Infographic: From the Spanish flu to COVID — How long has it taken to develop vaccines?

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Credit: Heads of State
Credit: Heads of State

In the graphic [below], we explore how long it has historically taken to bring a vaccine to market during pandemics dating back to the 1900s, and what the process entails.

Although the assumption can be made that developing a vaccine for infectious diseases has become more efficient since the 1900s, that statement is not entirely correct.

It took approximately 25 years to develop a vaccine for the Spanish Flu which killed between 40-50 million people. Similarly, it was only last year that the FDA approved the first Ebola vaccine—an effort that took 43 years since the discovery of the virus.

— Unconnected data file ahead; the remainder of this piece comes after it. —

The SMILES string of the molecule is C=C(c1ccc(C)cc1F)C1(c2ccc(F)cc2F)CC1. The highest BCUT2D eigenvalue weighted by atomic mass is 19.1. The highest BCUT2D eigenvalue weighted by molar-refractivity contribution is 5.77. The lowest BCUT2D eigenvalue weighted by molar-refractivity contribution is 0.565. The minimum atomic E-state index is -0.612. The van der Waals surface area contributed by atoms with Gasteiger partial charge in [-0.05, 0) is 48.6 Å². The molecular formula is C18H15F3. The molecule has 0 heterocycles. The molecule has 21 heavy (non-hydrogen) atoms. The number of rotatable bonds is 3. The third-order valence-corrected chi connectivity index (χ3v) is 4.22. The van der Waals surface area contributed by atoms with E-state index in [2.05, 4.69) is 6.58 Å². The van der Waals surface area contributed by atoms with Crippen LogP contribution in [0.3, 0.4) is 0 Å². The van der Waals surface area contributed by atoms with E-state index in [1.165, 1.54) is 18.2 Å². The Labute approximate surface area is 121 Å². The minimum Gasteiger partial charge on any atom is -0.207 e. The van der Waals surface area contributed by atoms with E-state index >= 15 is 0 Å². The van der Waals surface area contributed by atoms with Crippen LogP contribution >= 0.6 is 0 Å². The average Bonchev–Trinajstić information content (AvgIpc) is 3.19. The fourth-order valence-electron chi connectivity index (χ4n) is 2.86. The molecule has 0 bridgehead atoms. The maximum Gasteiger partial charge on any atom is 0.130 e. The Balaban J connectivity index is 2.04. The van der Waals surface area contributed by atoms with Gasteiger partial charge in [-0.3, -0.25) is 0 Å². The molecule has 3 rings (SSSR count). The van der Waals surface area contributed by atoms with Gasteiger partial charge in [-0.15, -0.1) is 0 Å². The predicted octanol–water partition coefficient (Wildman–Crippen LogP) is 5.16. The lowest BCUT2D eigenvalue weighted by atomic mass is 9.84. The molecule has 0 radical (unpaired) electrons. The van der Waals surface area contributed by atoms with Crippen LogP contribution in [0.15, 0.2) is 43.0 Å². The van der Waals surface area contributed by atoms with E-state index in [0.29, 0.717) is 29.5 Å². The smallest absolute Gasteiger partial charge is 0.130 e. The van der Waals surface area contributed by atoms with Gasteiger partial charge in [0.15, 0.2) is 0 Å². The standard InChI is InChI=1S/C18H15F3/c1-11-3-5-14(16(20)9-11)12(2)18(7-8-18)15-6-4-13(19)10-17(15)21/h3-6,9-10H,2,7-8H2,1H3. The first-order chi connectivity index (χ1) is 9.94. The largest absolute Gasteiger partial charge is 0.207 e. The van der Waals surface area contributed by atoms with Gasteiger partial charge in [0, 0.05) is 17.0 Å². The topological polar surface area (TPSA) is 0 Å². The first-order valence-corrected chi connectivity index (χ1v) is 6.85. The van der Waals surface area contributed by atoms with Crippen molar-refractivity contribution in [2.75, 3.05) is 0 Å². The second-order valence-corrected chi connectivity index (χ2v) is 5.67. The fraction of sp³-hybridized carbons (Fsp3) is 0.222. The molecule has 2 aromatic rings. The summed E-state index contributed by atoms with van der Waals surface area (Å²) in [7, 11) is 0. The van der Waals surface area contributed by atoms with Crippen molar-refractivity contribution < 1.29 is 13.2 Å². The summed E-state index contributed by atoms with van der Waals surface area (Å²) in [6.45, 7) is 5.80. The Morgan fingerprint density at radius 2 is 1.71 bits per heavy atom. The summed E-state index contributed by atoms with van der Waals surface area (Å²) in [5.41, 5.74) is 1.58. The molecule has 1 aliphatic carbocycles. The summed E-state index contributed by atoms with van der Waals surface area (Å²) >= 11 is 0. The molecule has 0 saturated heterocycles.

COVID-19 vaccines and subsequent candidates have overturned the conventional process due to their unconventional technology.

Even though there are no approved vaccines for other coronaviruses such as MERS and SARS, previous research into these diseases has helped identify potential solutions for COVID-19 using messenger RNA (mRNA) technology.

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With the COVID-19 crisis showing no signs of slowing down, most of us continue to live in hope that the light is at the end of the tunnel.

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Related article:  Infographic: Where does the coronavirus fit in humanity's long history of plagues and influenza pandemics?
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